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Junior Sport: Tips and Advice (What’s that Pain in my Knee?)

This limited advice only applies to those types of injuries that are more common in pre- and early adolescent footballers and does not apply to obvious, traumatic incidents.

Osgood-Schlatter Disease (Knee Pain)

  • Osgood-Schlatter disease is a common cause of knee pain in growing adolescents. It is an inflammation of the area just below the knee where the tendon from the kneecap (patellar tendon) attaches to the shinbone (tibia).
  • Osgood-Schlatter disease most often occurs during growth spurts, when bones, muscles, tendons and other structures are changing rapidly. Because physical activity puts additional stress on bones and muscles, children who participate in sports – especially running and jumping sports – are at an increased risk for this condition. However, less active adolescents may also experience this problem.
  • In most cases of Osgood-Schlatter disease, simple measures like rest, icing, stretching and strengthening exercises will relieve pain and allow a return to daily activities and football.

Osgood-Schlatter disease causes pain at the tibial tubercle – the bony bump where the patellar tendon attaches to the tibia (shinbone).

  • The bones of children and adolescents have a special area where the bone is growing called the growth plate. Growth plates are areas of cartilage located near the ends of bones. When a child is fully grown, the growth plates fuse into solid bone.
  • In the knee, the growth plates are also attachment sites for tendons (the strong tissues that connect muscles to bones). A bony bump called the tibial tubercle covers the growth plate at the end of the tibia. The group of muscles in the front of the thigh (called the quadriceps) attach to the tibial tubercle.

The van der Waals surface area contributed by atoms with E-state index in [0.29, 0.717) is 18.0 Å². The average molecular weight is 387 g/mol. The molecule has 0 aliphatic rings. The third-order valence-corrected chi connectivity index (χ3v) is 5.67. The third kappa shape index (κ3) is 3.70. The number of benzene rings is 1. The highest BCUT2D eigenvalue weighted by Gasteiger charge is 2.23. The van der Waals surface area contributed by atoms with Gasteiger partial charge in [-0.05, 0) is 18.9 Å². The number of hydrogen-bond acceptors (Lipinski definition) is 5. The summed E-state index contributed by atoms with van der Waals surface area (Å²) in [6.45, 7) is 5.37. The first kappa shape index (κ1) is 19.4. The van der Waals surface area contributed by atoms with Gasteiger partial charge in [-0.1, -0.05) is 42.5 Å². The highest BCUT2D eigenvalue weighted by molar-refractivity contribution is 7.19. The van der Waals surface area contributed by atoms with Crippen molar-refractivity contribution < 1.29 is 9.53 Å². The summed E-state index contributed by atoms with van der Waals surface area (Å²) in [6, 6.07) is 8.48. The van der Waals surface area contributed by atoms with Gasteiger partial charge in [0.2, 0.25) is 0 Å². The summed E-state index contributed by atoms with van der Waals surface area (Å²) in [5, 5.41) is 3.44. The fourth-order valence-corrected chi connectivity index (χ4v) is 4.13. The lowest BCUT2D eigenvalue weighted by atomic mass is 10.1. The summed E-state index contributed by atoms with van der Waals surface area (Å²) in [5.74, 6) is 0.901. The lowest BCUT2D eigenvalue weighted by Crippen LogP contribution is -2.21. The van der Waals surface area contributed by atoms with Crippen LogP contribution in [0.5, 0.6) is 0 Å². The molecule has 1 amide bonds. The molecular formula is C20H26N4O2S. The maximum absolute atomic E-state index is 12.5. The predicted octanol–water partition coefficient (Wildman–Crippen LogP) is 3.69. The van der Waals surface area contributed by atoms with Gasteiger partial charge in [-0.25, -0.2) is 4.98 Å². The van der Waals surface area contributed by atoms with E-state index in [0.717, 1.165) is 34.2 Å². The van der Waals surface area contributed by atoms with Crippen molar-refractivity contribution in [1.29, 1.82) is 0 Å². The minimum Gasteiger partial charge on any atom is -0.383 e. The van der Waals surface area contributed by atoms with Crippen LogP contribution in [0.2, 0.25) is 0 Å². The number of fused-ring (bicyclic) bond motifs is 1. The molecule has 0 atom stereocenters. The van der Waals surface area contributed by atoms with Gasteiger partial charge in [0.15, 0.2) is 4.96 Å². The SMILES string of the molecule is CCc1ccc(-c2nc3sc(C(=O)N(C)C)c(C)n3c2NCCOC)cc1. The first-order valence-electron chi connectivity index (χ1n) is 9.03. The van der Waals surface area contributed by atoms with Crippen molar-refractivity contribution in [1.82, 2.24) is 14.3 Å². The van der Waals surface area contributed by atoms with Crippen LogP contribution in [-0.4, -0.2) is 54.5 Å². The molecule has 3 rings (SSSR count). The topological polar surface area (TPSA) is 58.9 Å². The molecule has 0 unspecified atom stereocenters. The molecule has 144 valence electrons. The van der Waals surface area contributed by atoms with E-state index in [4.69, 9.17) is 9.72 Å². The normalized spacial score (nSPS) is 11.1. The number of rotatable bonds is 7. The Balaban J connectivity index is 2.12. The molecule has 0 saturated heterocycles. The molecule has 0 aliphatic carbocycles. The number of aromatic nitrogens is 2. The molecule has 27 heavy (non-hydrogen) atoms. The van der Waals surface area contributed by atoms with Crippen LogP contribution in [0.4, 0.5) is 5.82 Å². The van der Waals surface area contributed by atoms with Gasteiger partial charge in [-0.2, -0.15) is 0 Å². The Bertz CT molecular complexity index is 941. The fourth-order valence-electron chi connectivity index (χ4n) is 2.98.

• While running and jumping, the quadriceps muscles pull on the patellar tendon, which in turn pulls on the tibial tubercle. In some children, this repetitive pulling on the tubercle leads to inflammation of the growth plate. The prominence, or bump, of the tibial tubercle may become very pronounced, swollen and sore.
  • Painful symptoms are often brought on by running, jumping, and other sports-related activities. In some cases, both knees have symptoms, although one knee may be worse than the other.
  • Treatment for Osgood-Schlatter disease focuses on reducing pain and swelling. This typically requires limiting exercise activity until players can enjoy activity without pain during, or significant pain after exercise.
  • In some cases, rest from activity is required for several months, followed by a strength and conditioning program. However, if your child does not have a large amount of pain or a limp, participation in sports may be safe to continue.
  • Early assessment and treatment from our physiotherapists can usually result in less missed time from training and playing.

Please note: this information should serve as a guide only. When in doubt always seek advice from Southside Physiotherapy & Sports Injury Centre or your GP.

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